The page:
Derivative swaps
Swaps allow one series of future cash flows to be exchanged for a different series of cash flows.  While initially traded at exchanges these contracts were allowed, in the late 1970s, to be traded in the over-the-counter (OTC) market, including cash settlements.  That allowed the emergence of a network of banks and non-banks creating, selling and trading the contracts. 

Large transactions that would disturb the currency is legal tender which provides no interest payments to the holder.  It is a central aspect of money and in CAS is an analog of a short term potential energy token such as the high energy phosphate bond of the base ATP.  But the interaction of the geometric breeding and deaths of agents that perform actions and the linear increase in real resources, described by Turchin, results in the correspondence between energy and currency being complex and adaptive. 
markets, and typically drive up the interest rate could be virtualized as swap contracts between organizations which were seeking the flows.  IBM and the World Bank was setup as part of the Bretton Woods agreements, as the International Bank for Reconstruction and Development, to repair and reconstruct Europe after the Second World War and provide reconstruction and development resources for projects in developing economies.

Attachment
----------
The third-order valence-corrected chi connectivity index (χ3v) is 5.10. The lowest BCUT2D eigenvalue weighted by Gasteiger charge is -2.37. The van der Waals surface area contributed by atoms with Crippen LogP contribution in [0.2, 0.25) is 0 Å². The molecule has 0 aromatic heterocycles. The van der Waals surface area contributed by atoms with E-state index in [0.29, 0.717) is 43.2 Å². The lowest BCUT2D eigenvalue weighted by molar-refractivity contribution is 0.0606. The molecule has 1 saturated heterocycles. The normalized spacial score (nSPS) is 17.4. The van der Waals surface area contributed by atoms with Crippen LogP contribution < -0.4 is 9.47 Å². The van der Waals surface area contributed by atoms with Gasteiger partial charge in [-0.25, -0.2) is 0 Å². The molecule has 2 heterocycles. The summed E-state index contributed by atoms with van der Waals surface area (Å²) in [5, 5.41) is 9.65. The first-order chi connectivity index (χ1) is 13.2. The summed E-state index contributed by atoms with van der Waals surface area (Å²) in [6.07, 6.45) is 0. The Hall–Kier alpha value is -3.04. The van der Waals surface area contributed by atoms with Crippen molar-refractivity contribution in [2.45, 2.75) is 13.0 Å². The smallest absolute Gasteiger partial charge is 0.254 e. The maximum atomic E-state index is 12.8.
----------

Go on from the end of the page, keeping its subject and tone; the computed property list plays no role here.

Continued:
used a pair of such flows in a currency swap so IBM could sell huge volumes of Swiss and German currency it had accumulated at a profit and the World Bank could buy them at low interest rates.  IBM paid the World Banks dollar bond obligations while the World Bank paid IBMs Swiss/German bond obligations.  Salomon made a lot of money setting up the transaction. 

Speculation on the future values was argued to increase the liquidity of the markets. 

Regulatory arbitrage
Since the resolution of a derivative contract is in the future it has no current accounting value, making the contract off balance sheet.  Similarly the contract may never require ownership of the traded commodity, removing the transaction from the control of the commodity regulator.  Indeed, stock awards that limit selling for a period of time can be circumvented with a forward sale contract on the stock.